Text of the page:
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Genome Med. 2016 Nov 1;8(1):105.

Identification of a RAI1-associated disease network through integration of exome sequencing, transcriptomics, and 3D genomics.

Author information

1
Center for Integrative Genomics, University of Lausanne, 1015, Lausanne, Switzerland.
2
Department of Molecular and Human Genetics, Baylor College of Medicine, Houston, TX, 77030, USA.
3
School of Life Sciences, EPFL (Ecole Polytechnique Fédérale de Lausanne), 1015, Lausanne, Switzerland.
4
Swiss Institute of Bioinformatics (SIB), 1015, Lausanne, Switzerland.
5
Laboratory Medicine Program, UHN, Department of Laboratory Medicine and Pathobiology, University of Toronto, Toronto, ON, M5G 2C4, Canada.
6
Present address: WuXiNextCODE, 101Main Street, Cambridge, MA, 02142, USA.
7
Human Genome Sequencing Center, Baylor College of Medicine, Houston, TX, 77030, USA.
8
Department of Pediatrics, Baylor College of Medicine, Houston, TX, 77030, USA.
9
Texas Children's Hospital, Houston, TX, 77030, USA.
10
Center for Integrative Genomics, University of Lausanne, 1015, Lausanne, Switzerland. Alexandre.Reymond@unil.ch.

Abstract

BACKGROUND:

Smith-Magenis syndrome (SMS) is a developmental disability/multiple congenital anomaly disorder resulting from haploinsufficiency of RAI1. It is characterized by distinctive facial features, brachydactyly, sleep disturbances, and stereotypic behaviors.

METHODS:

We investigated a cohort of 15 individuals with a clinical suspicion of SMS who showed neither deletion in the SMS critical region nor damaging variants in RAI1 using whole exome sequencing. A combination of network analysis (co-expression and biomedical text mining), transcriptomics, and circularized chromatin conformation capture (4C-seq) was applied to verify whether modified genes are part of the same disease network as known SMS-causing genes.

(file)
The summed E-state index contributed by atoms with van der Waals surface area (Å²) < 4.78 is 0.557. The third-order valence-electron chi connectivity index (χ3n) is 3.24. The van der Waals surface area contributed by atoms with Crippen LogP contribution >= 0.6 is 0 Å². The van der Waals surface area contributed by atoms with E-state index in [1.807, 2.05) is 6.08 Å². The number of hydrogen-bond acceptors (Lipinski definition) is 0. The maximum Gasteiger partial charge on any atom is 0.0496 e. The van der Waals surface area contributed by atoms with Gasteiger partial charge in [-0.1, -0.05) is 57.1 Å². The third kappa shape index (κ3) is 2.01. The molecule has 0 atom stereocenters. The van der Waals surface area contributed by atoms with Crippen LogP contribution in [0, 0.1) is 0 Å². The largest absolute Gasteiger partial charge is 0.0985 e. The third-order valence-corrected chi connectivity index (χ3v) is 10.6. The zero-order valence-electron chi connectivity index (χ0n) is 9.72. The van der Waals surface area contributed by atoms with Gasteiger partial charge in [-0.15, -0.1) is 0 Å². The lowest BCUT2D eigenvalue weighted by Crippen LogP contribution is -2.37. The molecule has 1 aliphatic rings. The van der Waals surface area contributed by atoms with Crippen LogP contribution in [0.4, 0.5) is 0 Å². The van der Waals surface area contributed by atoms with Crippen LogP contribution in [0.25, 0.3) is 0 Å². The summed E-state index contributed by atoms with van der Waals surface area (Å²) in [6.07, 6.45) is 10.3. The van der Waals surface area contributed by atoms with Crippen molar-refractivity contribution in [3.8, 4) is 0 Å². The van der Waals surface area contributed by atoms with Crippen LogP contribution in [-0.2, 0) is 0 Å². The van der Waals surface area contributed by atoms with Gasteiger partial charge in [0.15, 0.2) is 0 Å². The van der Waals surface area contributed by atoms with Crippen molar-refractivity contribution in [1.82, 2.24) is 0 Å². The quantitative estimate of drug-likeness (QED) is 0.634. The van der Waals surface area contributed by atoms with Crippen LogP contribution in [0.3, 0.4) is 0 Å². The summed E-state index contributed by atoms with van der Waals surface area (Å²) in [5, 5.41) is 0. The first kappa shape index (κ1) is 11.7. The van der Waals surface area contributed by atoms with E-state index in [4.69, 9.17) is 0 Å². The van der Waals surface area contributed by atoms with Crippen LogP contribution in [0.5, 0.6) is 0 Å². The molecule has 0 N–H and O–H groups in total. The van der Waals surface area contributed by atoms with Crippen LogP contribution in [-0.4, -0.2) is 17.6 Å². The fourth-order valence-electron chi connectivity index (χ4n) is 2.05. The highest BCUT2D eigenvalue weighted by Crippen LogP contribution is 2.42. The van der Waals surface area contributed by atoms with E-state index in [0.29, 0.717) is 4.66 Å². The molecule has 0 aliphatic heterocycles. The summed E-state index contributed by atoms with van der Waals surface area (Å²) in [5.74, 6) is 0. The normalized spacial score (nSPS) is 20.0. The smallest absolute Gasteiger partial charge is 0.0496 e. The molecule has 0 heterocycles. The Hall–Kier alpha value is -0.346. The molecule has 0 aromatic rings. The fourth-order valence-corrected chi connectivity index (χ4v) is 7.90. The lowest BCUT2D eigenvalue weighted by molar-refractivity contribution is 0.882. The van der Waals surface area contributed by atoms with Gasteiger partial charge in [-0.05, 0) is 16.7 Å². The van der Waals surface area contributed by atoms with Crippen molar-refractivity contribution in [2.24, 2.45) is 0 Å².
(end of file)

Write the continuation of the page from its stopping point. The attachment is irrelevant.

RESULTS:

Potentially deleterious variants were identified in nine of these individuals using whole-exome sequencing. Eight of these changes affect KMT2D, ZEB2, MAP2K2, GLDC, CASK, MECP2, KDM5C, and POGZ, known to be associated with Kabuki syndrome 1, Mowat-Wilson syndrome, cardiofaciocutaneous syndrome, glycine encephalopathy, mental retardation and microcephaly with pontine and cerebellar hypoplasia, X-linked mental retardation 13, X-linked mental retardation Claes-Jensen type, and White-Sutton syndrome, respectively. The ninth individual carries a de novo variant in JAKMIP1, a regulator of neuronal translation that was recently found deleted in a patient with autism spectrum disorder. Analyses of co-expression and biomedical text mining suggest that these pathologies and SMS are part of the same disease network. Further support for this hypothesis was obtained from transcriptome profiling that showed that the expression levels of both Zeb2 and Map2k2 are perturbed in Rai1 -/- mice. As an orthogonal approach to potentially contributory disease gene variants, we used chromatin conformation capture to reveal chromatin contacts between RAI1 and the loci flanking ZEB2 and GLDC, as well as between RAI1 and human orthologs of the genes that show perturbed expression in our Rai1 -/- mouse model.

CONCLUSIONS:

These holistic studies of RAI1 and its interactions allow insights into SMS and other disorders associated with intellectual disability and behavioral abnormalities. Our findings support a pan-genomic approach to the molecular diagnosis of a distinctive disorder.

KEYWORDS:

Chromatin conformation; Diagnostic; Disease network; Intellectual disability; Text mining

PMID:
27799067
PMCID:
PMC5088687
DOI:
10.1186/s13073-016-0359-z
[Indexed for MEDLINE]
Free PMC Article

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